Posted by Marilyn
on December 03, 1999 at 10:04:41:
In Reply to: education posted by Denni on November 29, 1999 at 09:56:56:
I have found discrimination and isolation to be a lifelong battle. One of the major stumbling blolcks was that my mother made me feel that my disability was my idenity. My disabiity was who I was. Consequently, when I met soeone new I was extremely self-conscious about my disability which made other more people tense around me. If you help your child see their disability as no big deal and to honour other things that form his/her identity, this will go a long way to help him be included as a person.
Growing up as a child I was isolated in a segregated school. One of the things that helped me was to be part of the church. I went to sunday school, Exployers, CGIT, Hi-C, Confirmation classes etc. At first people wanted to help me too much, but I did learn some skills in projecting myself as a person and to set other people at ease.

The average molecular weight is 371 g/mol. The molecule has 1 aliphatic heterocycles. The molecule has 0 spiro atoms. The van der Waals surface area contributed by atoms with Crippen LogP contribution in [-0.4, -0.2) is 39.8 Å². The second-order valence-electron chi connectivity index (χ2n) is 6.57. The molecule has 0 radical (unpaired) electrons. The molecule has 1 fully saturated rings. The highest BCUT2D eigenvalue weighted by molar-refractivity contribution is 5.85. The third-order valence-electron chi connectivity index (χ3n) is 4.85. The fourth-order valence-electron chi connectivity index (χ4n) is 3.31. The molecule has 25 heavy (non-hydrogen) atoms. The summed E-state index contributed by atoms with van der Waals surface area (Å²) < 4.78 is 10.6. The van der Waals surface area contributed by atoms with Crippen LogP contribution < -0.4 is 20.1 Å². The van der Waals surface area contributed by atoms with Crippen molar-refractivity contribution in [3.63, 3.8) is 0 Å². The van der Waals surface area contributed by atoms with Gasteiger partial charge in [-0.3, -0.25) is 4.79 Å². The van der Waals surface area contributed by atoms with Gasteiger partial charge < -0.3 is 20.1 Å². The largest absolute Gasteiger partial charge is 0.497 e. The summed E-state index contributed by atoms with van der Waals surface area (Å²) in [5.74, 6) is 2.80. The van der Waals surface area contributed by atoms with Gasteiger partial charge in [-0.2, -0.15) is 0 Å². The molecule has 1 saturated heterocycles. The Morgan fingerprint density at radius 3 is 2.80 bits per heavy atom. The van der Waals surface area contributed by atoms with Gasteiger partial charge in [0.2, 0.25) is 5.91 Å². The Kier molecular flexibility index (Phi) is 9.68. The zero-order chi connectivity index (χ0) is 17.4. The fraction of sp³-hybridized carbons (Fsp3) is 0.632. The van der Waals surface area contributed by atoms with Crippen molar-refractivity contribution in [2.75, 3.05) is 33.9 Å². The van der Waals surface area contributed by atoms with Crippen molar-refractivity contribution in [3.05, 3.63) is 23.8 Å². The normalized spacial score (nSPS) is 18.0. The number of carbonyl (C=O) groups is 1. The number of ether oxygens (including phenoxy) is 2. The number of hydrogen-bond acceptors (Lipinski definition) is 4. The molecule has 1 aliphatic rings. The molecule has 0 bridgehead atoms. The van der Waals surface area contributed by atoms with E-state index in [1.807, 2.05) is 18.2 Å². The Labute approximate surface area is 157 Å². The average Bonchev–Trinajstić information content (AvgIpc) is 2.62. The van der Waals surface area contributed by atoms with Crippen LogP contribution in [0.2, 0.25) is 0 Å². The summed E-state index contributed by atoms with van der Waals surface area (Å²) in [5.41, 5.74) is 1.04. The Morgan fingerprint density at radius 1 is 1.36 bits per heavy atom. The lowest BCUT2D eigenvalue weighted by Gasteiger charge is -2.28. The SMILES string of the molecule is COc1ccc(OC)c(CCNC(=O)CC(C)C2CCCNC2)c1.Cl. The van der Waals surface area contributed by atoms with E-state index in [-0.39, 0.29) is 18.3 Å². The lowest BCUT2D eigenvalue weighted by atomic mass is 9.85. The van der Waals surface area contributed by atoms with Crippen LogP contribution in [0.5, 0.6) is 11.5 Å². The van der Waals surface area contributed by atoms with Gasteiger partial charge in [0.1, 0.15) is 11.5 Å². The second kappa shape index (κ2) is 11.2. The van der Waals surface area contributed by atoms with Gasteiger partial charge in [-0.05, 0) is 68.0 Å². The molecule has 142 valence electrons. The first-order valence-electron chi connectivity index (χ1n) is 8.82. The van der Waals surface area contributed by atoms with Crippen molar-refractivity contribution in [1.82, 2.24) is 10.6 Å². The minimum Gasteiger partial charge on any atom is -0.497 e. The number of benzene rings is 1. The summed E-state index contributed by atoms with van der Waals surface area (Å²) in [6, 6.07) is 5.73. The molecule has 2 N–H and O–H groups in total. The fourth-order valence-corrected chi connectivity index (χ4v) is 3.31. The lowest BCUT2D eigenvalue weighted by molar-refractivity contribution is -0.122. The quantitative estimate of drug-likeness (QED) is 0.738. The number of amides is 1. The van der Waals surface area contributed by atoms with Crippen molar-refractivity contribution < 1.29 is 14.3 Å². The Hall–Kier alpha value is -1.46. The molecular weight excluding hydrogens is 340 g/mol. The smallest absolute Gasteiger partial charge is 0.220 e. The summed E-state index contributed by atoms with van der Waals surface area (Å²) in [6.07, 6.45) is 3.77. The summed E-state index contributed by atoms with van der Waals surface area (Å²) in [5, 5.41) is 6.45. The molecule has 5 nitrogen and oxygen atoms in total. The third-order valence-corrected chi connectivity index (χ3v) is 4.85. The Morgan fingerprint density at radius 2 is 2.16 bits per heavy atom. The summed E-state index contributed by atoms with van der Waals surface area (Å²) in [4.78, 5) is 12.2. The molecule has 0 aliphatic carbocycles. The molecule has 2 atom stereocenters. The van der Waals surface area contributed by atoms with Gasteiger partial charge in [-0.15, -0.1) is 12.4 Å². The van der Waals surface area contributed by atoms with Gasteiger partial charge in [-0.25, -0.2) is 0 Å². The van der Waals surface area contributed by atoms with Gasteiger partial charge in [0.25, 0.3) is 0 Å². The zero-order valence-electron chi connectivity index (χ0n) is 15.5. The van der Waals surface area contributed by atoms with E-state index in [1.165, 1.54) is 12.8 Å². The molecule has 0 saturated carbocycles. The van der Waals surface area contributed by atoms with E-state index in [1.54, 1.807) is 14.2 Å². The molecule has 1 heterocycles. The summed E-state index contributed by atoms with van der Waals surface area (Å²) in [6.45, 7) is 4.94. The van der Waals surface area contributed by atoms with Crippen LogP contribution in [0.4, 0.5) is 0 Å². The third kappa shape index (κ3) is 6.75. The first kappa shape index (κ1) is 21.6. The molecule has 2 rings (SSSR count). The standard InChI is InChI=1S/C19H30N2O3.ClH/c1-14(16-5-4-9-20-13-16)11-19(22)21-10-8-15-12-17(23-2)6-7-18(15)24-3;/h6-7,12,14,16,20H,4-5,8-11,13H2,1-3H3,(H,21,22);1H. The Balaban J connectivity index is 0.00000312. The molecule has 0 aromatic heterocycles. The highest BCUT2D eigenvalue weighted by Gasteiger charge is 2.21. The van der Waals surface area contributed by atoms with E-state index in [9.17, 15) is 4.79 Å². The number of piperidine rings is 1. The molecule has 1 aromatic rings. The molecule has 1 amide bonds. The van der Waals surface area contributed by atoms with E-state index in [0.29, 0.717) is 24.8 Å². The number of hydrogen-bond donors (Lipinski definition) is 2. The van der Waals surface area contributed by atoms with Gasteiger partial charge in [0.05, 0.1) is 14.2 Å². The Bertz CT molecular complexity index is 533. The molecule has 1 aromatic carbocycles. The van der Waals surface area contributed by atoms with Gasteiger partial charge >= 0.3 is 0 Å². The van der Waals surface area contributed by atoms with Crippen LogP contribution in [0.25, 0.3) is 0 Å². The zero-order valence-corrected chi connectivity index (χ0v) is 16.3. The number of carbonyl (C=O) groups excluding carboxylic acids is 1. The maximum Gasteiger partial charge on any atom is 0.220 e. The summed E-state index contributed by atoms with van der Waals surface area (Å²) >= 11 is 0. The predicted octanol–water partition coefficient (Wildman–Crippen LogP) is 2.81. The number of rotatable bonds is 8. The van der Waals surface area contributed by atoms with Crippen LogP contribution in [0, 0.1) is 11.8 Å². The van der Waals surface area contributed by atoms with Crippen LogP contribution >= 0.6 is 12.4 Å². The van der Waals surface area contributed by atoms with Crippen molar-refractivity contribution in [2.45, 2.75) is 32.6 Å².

Having a sense of humour, as mentioned, goes a long way. Another skill is being able to listen. Most people would rather be heard than to listen. Listening also deflects attention away from myself and onto the other person. It also helps to establish myself as a person before telling my story.
"Inclusion Press" is a newspaper put out by Marsha Forest and Jack Pearpoint. They travel around the world talking about how to include people disabilities into their communities. They talk about such things as how to encourage teachers to address discrimanation in the classroom. They also publish: "Inclusion: How to:--essential classroom stragedies". by Gary Bunch